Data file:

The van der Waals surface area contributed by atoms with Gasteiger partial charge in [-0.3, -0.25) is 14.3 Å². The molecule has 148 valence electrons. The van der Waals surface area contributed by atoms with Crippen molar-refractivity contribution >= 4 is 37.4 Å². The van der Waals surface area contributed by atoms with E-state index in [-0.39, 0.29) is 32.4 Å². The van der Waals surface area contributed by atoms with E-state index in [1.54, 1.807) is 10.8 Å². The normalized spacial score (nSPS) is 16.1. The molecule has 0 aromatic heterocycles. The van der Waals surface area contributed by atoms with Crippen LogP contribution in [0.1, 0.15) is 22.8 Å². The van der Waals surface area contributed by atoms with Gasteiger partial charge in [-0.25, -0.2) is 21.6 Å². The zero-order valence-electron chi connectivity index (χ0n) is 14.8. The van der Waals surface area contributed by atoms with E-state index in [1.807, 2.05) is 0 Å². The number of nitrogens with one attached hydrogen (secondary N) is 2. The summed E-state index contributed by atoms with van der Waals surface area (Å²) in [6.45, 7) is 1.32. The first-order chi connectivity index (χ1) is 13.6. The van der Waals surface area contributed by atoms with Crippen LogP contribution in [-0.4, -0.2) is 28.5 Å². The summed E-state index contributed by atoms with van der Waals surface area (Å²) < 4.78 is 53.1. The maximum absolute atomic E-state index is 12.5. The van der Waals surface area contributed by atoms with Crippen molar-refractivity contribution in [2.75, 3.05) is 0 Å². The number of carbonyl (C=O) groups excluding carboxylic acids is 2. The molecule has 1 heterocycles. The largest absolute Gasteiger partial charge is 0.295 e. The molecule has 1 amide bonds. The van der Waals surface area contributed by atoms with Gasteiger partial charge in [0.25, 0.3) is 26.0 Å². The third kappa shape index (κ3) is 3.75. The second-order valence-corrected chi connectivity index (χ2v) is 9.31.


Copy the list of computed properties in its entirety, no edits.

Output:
The van der Waals surface area contributed by atoms with Gasteiger partial charge in [-0.3, -0.25) is 14.3 Å². The molecule has 148 valence electrons. The van der Waals surface area contributed by atoms with Crippen molar-refractivity contribution >= 4 is 37.4 Å². The van der Waals surface area contributed by atoms with E-state index in [-0.39, 0.29) is 32.4 Å². The van der Waals surface area contributed by atoms with E-state index in [1.54, 1.807) is 10.8 Å². The normalized spacial score (nSPS) is 16.1. The molecule has 0 aromatic heterocycles. The van der Waals surface area contributed by atoms with Crippen LogP contribution in [0.1, 0.15) is 22.8 Å². The van der Waals surface area contributed by atoms with Gasteiger partial charge in [-0.25, -0.2) is 21.6 Å². The zero-order valence-electron chi connectivity index (χ0n) is 14.8. The van der Waals surface area contributed by atoms with E-state index in [1.807, 2.05) is 0 Å². The number of nitrogens with one attached hydrogen (secondary N) is 2. The summed E-state index contributed by atoms with van der Waals surface area (Å²) in [6.45, 7) is 1.32. The first-order chi connectivity index (χ1) is 13.6. The van der Waals surface area contributed by atoms with Crippen LogP contribution in [-0.4, -0.2) is 28.5 Å². The summed E-state index contributed by atoms with van der Waals surface area (Å²) < 4.78 is 53.1. The maximum absolute atomic E-state index is 12.5. The van der Waals surface area contributed by atoms with Crippen molar-refractivity contribution in [2.75, 3.05) is 0 Å². The number of carbonyl (C=O) groups excluding carboxylic acids is 2. The molecule has 1 heterocycles. The largest absolute Gasteiger partial charge is 0.295 e. The molecule has 1 amide bonds. The van der Waals surface area contributed by atoms with Gasteiger partial charge in [0.25, 0.3) is 26.0 Å². The third kappa shape index (κ3) is 3.75. The second-order valence-corrected chi connectivity index (χ2v) is 9.31.